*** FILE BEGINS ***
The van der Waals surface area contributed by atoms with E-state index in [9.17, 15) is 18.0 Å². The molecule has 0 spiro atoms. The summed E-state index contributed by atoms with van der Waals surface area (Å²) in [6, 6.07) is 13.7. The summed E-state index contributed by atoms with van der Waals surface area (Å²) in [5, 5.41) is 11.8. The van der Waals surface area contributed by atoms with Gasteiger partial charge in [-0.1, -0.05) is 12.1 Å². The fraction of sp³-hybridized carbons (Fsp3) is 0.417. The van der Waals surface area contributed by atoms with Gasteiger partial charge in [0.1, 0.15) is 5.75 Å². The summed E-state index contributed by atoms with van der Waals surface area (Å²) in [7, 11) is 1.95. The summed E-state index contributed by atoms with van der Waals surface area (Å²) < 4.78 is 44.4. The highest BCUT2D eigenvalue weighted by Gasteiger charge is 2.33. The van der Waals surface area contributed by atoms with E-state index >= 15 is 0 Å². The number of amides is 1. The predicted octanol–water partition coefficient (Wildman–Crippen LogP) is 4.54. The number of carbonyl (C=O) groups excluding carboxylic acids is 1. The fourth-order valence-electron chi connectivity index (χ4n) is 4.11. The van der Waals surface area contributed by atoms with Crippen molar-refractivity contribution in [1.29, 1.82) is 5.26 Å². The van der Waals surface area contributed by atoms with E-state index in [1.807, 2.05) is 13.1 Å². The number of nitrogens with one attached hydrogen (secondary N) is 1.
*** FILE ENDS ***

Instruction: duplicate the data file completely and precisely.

The van der Waals surface area contributed by atoms with E-state index in [9.17, 15) is 18.0 Å². The molecule has 0 spiro atoms. The summed E-state index contributed by atoms with van der Waals surface area (Å²) in [6, 6.07) is 13.7. The summed E-state index contributed by atoms with van der Waals surface area (Å²) in [5, 5.41) is 11.8. The van der Waals surface area contributed by atoms with Gasteiger partial charge in [-0.1, -0.05) is 12.1 Å². The fraction of sp³-hybridized carbons (Fsp3) is 0.417. The van der Waals surface area contributed by atoms with Gasteiger partial charge in [0.1, 0.15) is 5.75 Å². The summed E-state index contributed by atoms with van der Waals surface area (Å²) in [7, 11) is 1.95. The summed E-state index contributed by atoms with van der Waals surface area (Å²) < 4.78 is 44.4. The highest BCUT2D eigenvalue weighted by Gasteiger charge is 2.33. The van der Waals surface area contributed by atoms with E-state index >= 15 is 0 Å². The number of amides is 1. The predicted octanol–water partition coefficient (Wildman–Crippen LogP) is 4.54. The number of carbonyl (C=O) groups excluding carboxylic acids is 1. The fourth-order valence-electron chi connectivity index (χ4n) is 4.11. The van der Waals surface area contributed by atoms with Crippen molar-refractivity contribution in [1.29, 1.82) is 5.26 Å². The van der Waals surface area contributed by atoms with E-state index in [1.807, 2.05) is 13.1 Å². The number of nitrogens with one attached hydrogen (secondary N) is 1.